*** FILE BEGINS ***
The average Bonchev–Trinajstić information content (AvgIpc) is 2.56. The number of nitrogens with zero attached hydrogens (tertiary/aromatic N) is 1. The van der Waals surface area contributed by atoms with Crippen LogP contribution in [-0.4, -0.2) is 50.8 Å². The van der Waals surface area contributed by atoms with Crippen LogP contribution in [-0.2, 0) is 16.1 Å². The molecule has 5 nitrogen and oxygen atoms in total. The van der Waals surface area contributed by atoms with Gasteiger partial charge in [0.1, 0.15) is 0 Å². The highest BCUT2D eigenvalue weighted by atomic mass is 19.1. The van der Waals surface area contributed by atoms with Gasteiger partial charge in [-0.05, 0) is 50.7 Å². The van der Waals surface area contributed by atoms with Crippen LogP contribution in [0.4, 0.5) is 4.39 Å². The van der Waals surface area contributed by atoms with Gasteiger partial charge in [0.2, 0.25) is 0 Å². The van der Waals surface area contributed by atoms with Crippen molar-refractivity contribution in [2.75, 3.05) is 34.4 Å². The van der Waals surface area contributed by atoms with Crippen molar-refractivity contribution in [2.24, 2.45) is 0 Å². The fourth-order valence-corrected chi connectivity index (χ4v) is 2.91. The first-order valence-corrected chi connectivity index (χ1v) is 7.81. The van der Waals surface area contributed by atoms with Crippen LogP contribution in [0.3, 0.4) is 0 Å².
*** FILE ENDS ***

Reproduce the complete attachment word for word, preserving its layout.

The average Bonchev–Trinajstić information content (AvgIpc) is 2.56. The number of nitrogens with zero attached hydrogens (tertiary/aromatic N) is 1. The van der Waals surface area contributed by atoms with Crippen LogP contribution in [-0.4, -0.2) is 50.8 Å². The van der Waals surface area contributed by atoms with Crippen LogP contribution in [-0.2, 0) is 16.1 Å². The molecule has 5 nitrogen and oxygen atoms in total. The van der Waals surface area contributed by atoms with Gasteiger partial charge in [0.1, 0.15) is 0 Å². The highest BCUT2D eigenvalue weighted by atomic mass is 19.1. The van der Waals surface area contributed by atoms with Gasteiger partial charge in [-0.05, 0) is 50.7 Å². The van der Waals surface area contributed by atoms with Crippen LogP contribution in [0.4, 0.5) is 4.39 Å². The van der Waals surface area contributed by atoms with Gasteiger partial charge in [0.2, 0.25) is 0 Å². The van der Waals surface area contributed by atoms with Crippen molar-refractivity contribution in [2.75, 3.05) is 34.4 Å². The van der Waals surface area contributed by atoms with Crippen molar-refractivity contribution in [2.24, 2.45) is 0 Å². The fourth-order valence-corrected chi connectivity index (χ4v) is 2.91. The first-order valence-corrected chi connectivity index (χ1v) is 7.81. The van der Waals surface area contributed by atoms with Crippen LogP contribution in [0.3, 0.4) is 0 Å².